Thomas Lincoln (1778-1851)


Thomas Lincoln was the son of Revolutionary War veteran Abraham Lincoln and Bersheba Herring, both of Virginia. While still a youth in the 1780s, Thomas moved with his family to Kentucky, where he lived a typical settler’s life. Receiving no formal education, he could nonetheless read a little and became a skilled carpenter and aspiring landowner. By all accounts, Thomas Lincoln was an active citizen of middling means.


In 1802, twenty-four-year-old Thomas moved to Hardin County, Kentucky, and in 1806 married Nancy Hanks. The couple produced three children: Sarah, Abraham, and Thomas, the last dying in infancy. In 1816, Thomas and Nancy joined the growing stream of Kentuckians then moving north of the Ohio and settled in the area of Pidgeon Creek, in Perry (later Spencer) County, Indiana.


In 1818, Nancy contracted milk sickness and died. Soon thereafter, Thomas married Sarah Bush Johnston of Elizabethtown, Kentucky. In 1830, the Lincolns moved to Macon County, then in 1831 to Coles County, Illinois, where Thomas remained the rest of his life.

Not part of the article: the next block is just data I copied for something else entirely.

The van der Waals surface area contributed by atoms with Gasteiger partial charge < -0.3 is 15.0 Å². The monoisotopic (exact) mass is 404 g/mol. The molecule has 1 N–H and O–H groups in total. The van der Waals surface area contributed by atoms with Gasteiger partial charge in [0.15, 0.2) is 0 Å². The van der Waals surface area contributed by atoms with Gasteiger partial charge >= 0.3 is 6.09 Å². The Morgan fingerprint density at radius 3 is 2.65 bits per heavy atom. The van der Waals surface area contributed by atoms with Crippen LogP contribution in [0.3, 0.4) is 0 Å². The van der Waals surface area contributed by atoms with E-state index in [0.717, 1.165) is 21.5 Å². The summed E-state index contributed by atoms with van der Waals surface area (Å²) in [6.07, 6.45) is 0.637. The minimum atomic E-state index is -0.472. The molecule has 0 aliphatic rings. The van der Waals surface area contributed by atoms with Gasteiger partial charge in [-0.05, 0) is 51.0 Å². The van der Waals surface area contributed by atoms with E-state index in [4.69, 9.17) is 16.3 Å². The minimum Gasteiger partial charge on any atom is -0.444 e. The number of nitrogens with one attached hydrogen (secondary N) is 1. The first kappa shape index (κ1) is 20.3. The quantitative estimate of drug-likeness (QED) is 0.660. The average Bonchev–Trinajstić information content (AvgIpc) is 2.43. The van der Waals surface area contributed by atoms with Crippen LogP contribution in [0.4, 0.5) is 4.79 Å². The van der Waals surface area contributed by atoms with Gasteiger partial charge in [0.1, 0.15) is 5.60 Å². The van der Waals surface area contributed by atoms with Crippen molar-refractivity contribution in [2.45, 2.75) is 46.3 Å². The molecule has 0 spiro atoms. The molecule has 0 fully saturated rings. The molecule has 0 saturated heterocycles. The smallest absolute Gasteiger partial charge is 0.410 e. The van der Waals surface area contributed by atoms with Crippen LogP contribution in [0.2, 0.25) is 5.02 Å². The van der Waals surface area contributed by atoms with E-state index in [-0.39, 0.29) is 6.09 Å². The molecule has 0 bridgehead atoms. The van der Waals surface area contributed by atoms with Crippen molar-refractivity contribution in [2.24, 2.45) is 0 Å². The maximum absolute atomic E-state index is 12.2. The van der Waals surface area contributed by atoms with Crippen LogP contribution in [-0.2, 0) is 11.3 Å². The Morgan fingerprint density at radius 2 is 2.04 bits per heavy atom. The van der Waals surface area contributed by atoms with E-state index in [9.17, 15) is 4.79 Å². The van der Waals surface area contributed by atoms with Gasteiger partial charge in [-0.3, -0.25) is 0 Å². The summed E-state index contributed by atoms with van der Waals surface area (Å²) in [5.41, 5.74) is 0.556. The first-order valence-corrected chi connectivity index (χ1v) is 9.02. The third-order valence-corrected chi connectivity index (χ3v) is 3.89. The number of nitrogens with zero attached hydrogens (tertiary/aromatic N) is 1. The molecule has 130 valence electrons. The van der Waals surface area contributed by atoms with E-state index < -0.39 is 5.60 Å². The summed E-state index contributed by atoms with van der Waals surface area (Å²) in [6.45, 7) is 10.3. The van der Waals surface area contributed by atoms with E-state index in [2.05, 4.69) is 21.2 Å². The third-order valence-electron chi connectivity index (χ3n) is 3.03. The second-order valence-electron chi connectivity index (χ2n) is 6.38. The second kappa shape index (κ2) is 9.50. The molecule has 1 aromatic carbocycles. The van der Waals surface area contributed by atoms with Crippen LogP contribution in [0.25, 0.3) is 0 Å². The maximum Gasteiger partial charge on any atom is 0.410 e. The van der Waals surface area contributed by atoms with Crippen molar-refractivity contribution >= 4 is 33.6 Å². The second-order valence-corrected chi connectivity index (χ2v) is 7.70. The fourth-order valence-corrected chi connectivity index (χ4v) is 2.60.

Thomas and his son Abraham were never close. In his few autobiographical writings, Abraham had little good to say about his father and did not attend his funeral. Despite their strained relationship, father and son appear to have shared important characteristics – not least of which were their natural sociability, good storytelling, and Whig politics.



This cabinet-sized photograph was originally owned by Lieutenant O. V. Flora, who had served in the Tenth Ohio Battery from Springfield, Ohio.  While in Charleston, Illinois, he bought the photograph from someone close to the Lincoln family who claimed it to be an authentic image of Thomas Lincoln.

Courtesy of the Abraham Lincoln Museum of Lincoln Memorial University, Harrogate, TN